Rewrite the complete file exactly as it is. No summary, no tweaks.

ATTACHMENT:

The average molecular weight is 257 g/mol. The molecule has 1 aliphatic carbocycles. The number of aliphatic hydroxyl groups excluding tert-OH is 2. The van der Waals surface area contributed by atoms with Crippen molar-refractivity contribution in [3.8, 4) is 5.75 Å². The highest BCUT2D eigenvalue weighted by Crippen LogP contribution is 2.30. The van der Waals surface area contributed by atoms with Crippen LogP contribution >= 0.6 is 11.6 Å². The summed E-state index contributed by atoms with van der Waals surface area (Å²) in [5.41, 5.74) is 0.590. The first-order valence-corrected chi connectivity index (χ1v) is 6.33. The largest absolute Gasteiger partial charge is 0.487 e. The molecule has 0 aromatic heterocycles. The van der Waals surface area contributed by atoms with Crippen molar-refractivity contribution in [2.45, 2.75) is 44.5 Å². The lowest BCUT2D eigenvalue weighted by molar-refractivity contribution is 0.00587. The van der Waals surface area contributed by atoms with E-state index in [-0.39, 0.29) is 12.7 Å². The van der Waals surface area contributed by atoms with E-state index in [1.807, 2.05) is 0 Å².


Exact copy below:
The average molecular weight is 257 g/mol. The molecule has 1 aliphatic carbocycles. The number of aliphatic hydroxyl groups excluding tert-OH is 2. The van der Waals surface area contributed by atoms with Crippen molar-refractivity contribution in [3.8, 4) is 5.75 Å². The highest BCUT2D eigenvalue weighted by Crippen LogP contribution is 2.30. The van der Waals surface area contributed by atoms with Crippen LogP contribution >= 0.6 is 11.6 Å². The summed E-state index contributed by atoms with van der Waals surface area (Å²) in [5.41, 5.74) is 0.590. The first-order valence-corrected chi connectivity index (χ1v) is 6.33. The largest absolute Gasteiger partial charge is 0.487 e. The molecule has 0 aromatic heterocycles. The van der Waals surface area contributed by atoms with Crippen molar-refractivity contribution in [2.45, 2.75) is 44.5 Å². The lowest BCUT2D eigenvalue weighted by molar-refractivity contribution is 0.00587. The van der Waals surface area contributed by atoms with E-state index in [-0.39, 0.29) is 12.7 Å². The van der Waals surface area contributed by atoms with E-state index in [1.807, 2.05) is 0 Å².